Paediatric head and neck cancers in Nigeria: Implications for treatment planning in resource limited settings
AbstractBackground: The head and neck (H/N) is a common site for childhood cancers. This study examined all cases of H/N childhood cancers diagnosed in a major teaching hospital in Nigeria over 18 years to determine patterns of broad lineage cancer groups. Materials and Methods: Primary pediatric childhood malignancies diagnosed between 1990 and 2008 were analysed. Logistic regression models were fitted to determine significant clinical correlates of childhood cancer. Results: Lymphomas were the commonest cancers (49.5%). After controlling for site and age, there was no significant difference in the incidence of Burkitt’s lymphoma (BL) by sex (P=0.423). The jaw bones (mandible and maxilla) were the commonest sites in the H/N for involvement of BL, with over 20 times the odds of occurrence when compared to other non‑jaw sites of the H/N region (Adjusted Odds Ratio [AOR]=21.41, P < 0.001). Among the jaw bones, there was no significant difference in the occurrence of BL (P=0.860). Conclusion: Lymphomas are the commonest cancer group among children in Nigeria. In resource limited settings where diagnoses depend majorly on clinical intuition, an awareness of predictors of a disease can shorten the time spent on arriving at a working diagnosis and guide the immediate choice of investigations and treatment.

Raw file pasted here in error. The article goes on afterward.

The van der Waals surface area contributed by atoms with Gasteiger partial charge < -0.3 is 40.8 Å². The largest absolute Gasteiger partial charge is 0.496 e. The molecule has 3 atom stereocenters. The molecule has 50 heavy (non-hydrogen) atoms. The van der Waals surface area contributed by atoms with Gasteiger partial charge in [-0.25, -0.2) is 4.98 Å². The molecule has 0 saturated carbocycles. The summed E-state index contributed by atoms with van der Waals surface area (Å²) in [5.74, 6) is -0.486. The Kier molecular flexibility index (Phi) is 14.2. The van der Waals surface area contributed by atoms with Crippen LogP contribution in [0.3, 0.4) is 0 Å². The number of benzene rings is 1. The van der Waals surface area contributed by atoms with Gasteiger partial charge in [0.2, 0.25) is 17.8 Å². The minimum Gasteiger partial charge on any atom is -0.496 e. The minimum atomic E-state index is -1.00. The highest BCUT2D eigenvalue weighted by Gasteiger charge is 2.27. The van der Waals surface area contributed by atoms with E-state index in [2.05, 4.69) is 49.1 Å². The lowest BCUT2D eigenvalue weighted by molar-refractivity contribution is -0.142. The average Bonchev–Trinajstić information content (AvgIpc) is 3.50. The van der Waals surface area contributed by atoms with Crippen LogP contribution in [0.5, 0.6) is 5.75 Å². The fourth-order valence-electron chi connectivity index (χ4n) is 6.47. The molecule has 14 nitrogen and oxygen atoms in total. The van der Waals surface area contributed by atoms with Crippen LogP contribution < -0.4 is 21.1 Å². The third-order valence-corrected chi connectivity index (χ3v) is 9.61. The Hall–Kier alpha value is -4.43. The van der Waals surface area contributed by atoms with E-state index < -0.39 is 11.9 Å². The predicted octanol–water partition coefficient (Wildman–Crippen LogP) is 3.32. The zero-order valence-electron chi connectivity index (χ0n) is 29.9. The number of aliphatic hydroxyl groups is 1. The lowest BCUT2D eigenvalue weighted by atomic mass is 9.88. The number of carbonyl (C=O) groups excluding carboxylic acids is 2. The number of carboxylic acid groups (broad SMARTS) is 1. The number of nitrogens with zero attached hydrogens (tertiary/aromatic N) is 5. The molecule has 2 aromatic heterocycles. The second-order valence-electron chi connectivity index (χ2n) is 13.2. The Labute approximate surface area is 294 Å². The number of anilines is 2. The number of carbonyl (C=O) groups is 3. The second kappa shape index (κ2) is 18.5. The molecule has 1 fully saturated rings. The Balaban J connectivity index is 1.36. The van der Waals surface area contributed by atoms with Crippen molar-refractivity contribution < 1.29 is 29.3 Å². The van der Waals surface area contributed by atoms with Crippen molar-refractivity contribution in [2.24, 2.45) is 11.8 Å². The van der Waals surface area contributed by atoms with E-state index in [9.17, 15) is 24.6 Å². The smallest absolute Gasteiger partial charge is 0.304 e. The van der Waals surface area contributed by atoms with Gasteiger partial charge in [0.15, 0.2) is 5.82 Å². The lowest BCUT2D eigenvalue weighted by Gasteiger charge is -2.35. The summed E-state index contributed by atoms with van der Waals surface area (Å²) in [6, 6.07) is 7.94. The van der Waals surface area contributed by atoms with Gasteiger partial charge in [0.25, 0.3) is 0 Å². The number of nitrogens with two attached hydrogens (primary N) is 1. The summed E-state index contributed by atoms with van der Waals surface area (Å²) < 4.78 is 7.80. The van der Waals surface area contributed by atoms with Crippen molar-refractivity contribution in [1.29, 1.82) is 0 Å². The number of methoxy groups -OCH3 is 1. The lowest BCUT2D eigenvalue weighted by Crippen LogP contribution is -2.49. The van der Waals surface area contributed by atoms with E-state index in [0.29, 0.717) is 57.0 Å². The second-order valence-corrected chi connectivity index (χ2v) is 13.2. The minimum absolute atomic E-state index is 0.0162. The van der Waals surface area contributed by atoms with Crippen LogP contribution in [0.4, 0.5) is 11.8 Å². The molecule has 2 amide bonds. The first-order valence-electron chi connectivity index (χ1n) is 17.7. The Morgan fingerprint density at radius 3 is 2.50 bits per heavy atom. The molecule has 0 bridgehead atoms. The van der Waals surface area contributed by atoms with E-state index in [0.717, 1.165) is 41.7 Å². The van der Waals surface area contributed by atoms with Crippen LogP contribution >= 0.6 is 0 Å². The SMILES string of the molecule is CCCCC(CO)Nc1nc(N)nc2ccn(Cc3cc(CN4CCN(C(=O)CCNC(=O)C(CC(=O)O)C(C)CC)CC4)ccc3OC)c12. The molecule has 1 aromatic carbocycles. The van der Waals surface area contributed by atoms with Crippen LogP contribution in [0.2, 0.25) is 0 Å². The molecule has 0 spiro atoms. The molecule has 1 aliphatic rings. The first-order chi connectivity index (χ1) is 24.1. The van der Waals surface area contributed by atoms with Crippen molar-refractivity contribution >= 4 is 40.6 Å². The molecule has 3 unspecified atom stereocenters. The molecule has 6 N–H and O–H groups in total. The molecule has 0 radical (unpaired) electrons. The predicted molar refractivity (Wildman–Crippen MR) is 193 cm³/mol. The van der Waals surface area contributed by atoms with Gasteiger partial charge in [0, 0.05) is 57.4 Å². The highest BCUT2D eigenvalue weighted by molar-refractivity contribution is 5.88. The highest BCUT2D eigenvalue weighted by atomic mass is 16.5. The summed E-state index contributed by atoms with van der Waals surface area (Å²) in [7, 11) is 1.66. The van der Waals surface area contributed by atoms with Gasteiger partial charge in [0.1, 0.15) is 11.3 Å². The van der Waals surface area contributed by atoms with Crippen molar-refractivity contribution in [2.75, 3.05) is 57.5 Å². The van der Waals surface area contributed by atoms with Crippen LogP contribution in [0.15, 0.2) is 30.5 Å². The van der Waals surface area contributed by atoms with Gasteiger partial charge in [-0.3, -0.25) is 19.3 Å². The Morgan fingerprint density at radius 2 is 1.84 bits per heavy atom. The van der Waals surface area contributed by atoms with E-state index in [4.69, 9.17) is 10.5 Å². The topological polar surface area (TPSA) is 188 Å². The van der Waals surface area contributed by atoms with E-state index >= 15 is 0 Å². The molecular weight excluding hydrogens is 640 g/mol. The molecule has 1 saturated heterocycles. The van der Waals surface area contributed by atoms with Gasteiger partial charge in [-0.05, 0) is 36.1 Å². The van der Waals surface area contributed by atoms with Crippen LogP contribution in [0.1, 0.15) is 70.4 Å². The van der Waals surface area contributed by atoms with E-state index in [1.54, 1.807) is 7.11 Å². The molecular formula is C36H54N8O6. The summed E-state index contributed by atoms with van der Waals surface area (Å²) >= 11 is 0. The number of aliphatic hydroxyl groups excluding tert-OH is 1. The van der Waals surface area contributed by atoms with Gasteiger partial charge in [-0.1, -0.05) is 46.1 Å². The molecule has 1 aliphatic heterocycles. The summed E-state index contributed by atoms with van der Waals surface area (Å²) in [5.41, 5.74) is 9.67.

Keywords: Cancer, children, lymphoma, Nigeria
Nigerian Medical Journal | Vol. 53 | Issue 4 | October-December | 2012